Quicktime Movie - Skeletal System 3D stage 22
|<Flowplayer height="588" width="560" autoplay="true">Stage22_skeletonlarge.flv</Flowplayer>||3 Dimensional Reconstruction
Based upon a serial reconstruction from individual embryo slice images. Carnegie Stage 22 embryo (27mm Human embryo, approximate day 56)
The mesoderm contributes the skeletal structures of the body and neural crest contributes to the head. Note the relative size and position of individual structures at this stage of development. Below the animation is a more complete description of each system.
Skeletal System Development
The skeletal system is primarily mesodermal in origin, with additional input from the neural crest. The neural crest contributes to the craniofacial skeleton, with somites and the lateral plate mesoderm forming the axial skeleton and the limbs respectively.
The first stage in bone development is migration of preskeletal cells to the correct anatomical location. This is associated with an epithelium and basement membrane, which interact with the preskeletal cells, causing them to undergo condensation. Cell condensation is the process whereby populations of cells gather together and differentiate into a single cell type, be it cartilage, bone, muscle, tendon etc... Adhesion molecules, epithelial cell surface receptors and extracellular matrix molecules initiate condensation and set its boundaries. The next step in bone formation is differentiation of the cells to chondrocytes or osteoblasts.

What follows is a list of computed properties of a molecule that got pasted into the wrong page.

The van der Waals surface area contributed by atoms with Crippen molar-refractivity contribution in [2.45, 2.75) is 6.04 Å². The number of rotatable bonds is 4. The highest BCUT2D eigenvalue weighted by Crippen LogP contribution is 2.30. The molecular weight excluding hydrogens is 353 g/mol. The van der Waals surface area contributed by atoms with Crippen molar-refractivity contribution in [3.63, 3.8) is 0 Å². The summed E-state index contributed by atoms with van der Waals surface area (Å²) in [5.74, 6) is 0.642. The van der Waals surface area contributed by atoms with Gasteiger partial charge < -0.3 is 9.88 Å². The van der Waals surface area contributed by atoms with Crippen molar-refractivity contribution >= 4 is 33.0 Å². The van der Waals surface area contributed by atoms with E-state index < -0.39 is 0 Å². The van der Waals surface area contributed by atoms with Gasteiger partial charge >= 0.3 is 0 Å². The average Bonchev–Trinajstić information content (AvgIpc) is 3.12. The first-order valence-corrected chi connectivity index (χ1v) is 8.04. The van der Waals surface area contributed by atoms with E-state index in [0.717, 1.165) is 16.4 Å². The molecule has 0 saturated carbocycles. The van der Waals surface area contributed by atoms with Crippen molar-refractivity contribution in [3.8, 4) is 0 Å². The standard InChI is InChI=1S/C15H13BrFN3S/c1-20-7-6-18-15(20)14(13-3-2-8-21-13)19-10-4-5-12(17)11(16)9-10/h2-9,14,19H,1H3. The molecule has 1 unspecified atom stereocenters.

2 types of skeletal ossification can occur:
- Intramembranous – primarily in the skull
- Endochondral – the majority of bones, particularly the vertebrae, limb long bones etc…
The difference between the two is that endochondrial ossification involves formation of a cartilage template which later ossifies to bone, while intramembranous ossification bypasses this step, with the ossification taking place over a membranous template.
The cartilage template formed in endochondrial ossification by chondrocytes. Unlike bone, cartilage is avascular, thus an important step in ossification is development of vasculature. This achieved by the chondrocytes which hypertrophy and begin to secrete Vascular Endothelial Growth Factor (VEGF), subsequently undergoing apoptosis. VEGF induces vasculature to form, bringing with it immature osteoblasts, which begin to form bone.